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This workshop is a collaboration between X, TU Delft Library and Studium Generale.
Cover image: collection Beeld en Geluid, © Jos Collignon.
Expressing an opinion on a controversial topic is not always easy. But humour or satire go a long way and make it easier to organise an open discussion on any topic. This very much applies to the nuclear science discussion in the Netherlands.
The public’s opinion on nuclear subjects has an eventful past in the Netherlands. Nuclear energy, science and weapons are much discussed and disputed topics in media. Many political cartoons have been drawn about it in the past decades, as you can see on display in the current exhibition Atomic Reactions at the TU Delft Library.
To complement this exhibition, we challenge YOU to try and represent your thoughts through drawings. So join this political cartoon drawing workshop with professional cartoonist Maarten Wolterink and get your ideas on paper too.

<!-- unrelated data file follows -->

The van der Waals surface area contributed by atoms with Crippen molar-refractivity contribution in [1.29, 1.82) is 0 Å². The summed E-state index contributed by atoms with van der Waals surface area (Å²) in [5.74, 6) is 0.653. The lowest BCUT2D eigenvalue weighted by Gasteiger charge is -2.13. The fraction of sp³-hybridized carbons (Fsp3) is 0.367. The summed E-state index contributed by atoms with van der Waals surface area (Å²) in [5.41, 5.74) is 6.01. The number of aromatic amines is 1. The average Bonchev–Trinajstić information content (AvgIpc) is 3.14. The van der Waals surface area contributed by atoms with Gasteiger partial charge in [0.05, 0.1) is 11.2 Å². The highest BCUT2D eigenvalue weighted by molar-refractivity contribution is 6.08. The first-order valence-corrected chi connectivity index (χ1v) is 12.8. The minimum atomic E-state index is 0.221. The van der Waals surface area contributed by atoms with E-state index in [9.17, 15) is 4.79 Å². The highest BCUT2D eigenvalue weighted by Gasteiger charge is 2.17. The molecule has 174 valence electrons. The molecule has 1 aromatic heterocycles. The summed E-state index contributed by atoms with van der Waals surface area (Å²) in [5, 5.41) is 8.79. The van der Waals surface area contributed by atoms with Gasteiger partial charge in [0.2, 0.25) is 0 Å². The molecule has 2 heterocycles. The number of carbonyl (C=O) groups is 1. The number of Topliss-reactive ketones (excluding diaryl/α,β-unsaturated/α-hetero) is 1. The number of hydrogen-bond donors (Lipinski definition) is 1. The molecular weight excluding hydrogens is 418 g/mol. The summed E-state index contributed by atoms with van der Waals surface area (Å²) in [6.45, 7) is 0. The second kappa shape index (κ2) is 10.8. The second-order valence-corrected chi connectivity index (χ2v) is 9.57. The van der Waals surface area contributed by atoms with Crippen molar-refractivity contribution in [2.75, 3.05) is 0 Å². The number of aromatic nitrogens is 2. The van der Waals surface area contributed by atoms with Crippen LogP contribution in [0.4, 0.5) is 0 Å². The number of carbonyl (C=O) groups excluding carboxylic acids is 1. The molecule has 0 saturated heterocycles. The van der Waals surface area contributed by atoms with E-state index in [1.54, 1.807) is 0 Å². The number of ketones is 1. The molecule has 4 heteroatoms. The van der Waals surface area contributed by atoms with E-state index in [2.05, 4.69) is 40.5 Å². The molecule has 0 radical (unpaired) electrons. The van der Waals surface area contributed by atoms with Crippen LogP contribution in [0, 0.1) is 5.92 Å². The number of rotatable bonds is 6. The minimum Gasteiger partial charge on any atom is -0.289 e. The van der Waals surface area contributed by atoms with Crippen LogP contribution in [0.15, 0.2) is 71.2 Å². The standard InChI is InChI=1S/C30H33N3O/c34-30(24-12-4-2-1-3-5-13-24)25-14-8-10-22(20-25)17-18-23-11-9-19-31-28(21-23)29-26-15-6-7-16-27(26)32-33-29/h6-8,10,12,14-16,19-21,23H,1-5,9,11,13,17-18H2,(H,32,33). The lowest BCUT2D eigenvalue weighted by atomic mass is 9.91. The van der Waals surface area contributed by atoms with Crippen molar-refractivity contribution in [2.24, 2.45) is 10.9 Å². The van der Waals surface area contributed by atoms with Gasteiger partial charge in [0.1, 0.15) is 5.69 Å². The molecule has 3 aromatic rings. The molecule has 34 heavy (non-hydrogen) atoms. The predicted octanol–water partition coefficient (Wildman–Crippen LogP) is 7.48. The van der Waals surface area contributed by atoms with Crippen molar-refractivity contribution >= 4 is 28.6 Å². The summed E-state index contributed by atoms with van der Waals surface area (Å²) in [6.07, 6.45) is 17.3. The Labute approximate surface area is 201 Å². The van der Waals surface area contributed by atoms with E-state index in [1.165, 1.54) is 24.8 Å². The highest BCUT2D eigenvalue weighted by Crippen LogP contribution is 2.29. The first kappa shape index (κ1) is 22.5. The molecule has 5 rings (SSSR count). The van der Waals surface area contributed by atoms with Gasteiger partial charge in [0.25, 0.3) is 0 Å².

This cartoon workshop will bring out the artist in you. Half of it we focus on drawing techniques and ways to get ideas for cartoons. Then it’s time to take the next step: telling the joke or making a statement on the topic with a few lines and speech bubbles. Spoiler alert: you do not really have to master drawing to be a cartoonist. It does help though
Maarten Wolterink – Cartoonist
Maarten was born in The Netherlands in 1964. After a few years at the Willem de Kooning Academy of Arts in Rotterdam he started working as an independent cartoonist in 1992. Since then he has worked for several Dutch (regional) newspapers of which the collaboration with the Leidsch Dagblad even dates from 1997. His work has been in/on France 24, Le Monde, Washington Post and Trouw. He also does live stand up cartooning and gives workshops.
This workshop is part of the TU Delft Library project Atomic Reactions. It consists of an exhibition, lectures, workshops and a film screening and discussion. In Atomic Reactions we aim to untie the messy knot formed around this topic. How was the imaging and public opinion on nuclear energy formed and how did it change during the past decades? Atomic Reactions is part of TU Delft’s programme for its 180th lustrum. The theme for this lustrum year is: energy transition.